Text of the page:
[ISN] How much Damage did Mitnick Do?

From: cult hero (jerichoat_private)
Date: Thu May 06 1999 - 01:05:45 PDT

  • Next message: cult hero: "[ISN] Hackers enter DOE Computers"

    Forwarded From: Erik Parker <netmaskat_private>
    How Much Damage Did Mitnick Do?
    by Douglas Thomas 
    3:00 a.m.  5.May.99.PDT 
    LOS ANGELES -- Companies targeted by notorious cracker Kevin Mitnick claim
    his illegal forays inside their networks cost them nearly US$300 million,
    recently published letters revealed. 
    The estimate, published in 2600: The Hacker Quarterly, represents the
    combined losses of Mitnick's victims, which include NEC, Motorola, Nokia,
    and Sun Microsystems. 
    The figures were based on the "amount of work done to create the material" 
    as well as time spent in research and development, testing, and time lost
    in future development. The figures may have been used by government
    attorneys to calculate wire fraud damages in Mitnick's recent plea
    bargain, according to 2600, which has actively supported Mitnick. 
    Sun estimated its damages at $80 million, the price it paid to acquire
    Solaris -- the Unix-based operating system -- from AT&T in 1994, 2600
    reported. Nokia's damages included development costs as well as $7.5
    million for testing and "$120 million in lost revenue due to new
    developments being delayed in reaching the market." 
    But 2600 said the losses were not reported either to the IRS or to
    shareholders, raising doubts about the actual impact on the companies. 
    Mitnick's attorneys have petitioned to see a breakdown of corporate losses
    and requested instructions from the court for interpreting the
    Mitnick, who will be formally sentenced on 14 June, returns to court next
    week, when the question of damages, as well as his ability to pay them,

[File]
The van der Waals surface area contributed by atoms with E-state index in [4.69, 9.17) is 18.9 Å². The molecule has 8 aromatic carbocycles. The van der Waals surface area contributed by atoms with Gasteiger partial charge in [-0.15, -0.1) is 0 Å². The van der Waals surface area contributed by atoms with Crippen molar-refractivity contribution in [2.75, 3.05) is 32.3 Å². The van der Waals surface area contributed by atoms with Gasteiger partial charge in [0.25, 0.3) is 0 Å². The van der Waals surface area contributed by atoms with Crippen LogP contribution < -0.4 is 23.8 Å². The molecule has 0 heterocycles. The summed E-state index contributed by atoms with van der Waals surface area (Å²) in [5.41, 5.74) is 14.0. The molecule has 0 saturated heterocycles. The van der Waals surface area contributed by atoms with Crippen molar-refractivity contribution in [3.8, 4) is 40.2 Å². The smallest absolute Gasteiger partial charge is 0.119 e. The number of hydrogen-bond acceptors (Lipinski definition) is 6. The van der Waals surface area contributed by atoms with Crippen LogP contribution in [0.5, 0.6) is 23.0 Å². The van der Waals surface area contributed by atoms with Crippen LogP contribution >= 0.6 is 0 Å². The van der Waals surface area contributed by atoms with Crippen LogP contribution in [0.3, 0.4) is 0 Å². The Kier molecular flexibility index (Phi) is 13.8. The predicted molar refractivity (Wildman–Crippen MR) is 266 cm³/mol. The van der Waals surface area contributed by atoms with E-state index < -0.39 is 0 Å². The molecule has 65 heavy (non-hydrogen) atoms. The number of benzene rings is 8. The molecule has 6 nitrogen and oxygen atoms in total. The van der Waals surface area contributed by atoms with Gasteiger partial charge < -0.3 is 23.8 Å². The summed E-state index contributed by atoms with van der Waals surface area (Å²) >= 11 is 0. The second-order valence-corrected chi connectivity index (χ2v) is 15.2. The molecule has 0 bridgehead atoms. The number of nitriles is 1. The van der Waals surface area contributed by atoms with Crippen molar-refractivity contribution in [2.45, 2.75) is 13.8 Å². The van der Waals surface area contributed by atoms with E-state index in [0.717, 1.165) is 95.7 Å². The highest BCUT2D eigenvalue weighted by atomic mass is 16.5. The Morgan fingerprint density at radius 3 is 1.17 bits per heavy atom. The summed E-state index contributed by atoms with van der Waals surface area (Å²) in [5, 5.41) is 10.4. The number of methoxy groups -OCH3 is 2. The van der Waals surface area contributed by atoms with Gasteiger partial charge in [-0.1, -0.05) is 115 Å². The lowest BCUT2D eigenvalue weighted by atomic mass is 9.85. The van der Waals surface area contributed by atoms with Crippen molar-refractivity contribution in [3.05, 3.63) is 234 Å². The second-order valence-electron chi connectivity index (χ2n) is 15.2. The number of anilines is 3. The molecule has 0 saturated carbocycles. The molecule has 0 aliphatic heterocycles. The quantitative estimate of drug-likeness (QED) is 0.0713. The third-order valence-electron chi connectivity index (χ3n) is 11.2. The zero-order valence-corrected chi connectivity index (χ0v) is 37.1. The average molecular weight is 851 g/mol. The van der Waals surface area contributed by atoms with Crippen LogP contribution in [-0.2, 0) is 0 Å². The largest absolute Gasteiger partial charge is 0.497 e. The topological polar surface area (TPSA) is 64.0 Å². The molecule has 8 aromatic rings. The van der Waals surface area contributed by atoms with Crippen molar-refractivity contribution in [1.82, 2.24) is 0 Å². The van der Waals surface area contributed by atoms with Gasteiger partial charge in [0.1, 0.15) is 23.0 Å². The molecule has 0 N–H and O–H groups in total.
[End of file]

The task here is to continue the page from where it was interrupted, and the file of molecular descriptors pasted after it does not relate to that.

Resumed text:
will be considered. 
    Jennifer Grannick, a Bay Area attorney who defends clients charged with
    computer-related crimes, said deciding damages can be a complicated
    matter. In Mitnick's case, the standard of proof is low at the sentencing
    stage, assessment is in the hands of the victims, and the defendant has a
    limited right to discovery. 
    But Grannick says it's a mistake to treat intellectual property as an
    all-or-nothing issue. In spite of the money they invested in the software,
    she said, "the victim companies haven't been deprived of its use or its
    Mitnick, 35, who has already spent four years behind bars, will spend an
    additional year in jail, according to a plea agreement reached in March. 
    He is also prohibited from using a computer upon his release and any
    income he receives as the result of his conviction -- such as book sales
    -- must be turned over to his victims. 
    Four of the five counts to which Mitnick pleaded guilty involved
    impersonating employees for several major cellular phone manufacturing
    companies in order to obtain access to proprietary software. The fifth
    charge, the only computer hacking offense, involved changing data on
    computers at the University of Southern California, which resulted in
    maintenance in excess of $1,000 to close security holes and delete files. 
    Subscribe: mail majordomoat_private with "subscribe isn".
    Today's ISN Sponsor: Hacker News Network [www.hackernews.com]

    This archive was generated by hypermail 2b30 : Fri Apr 13 2001 - 13:23:00 PDT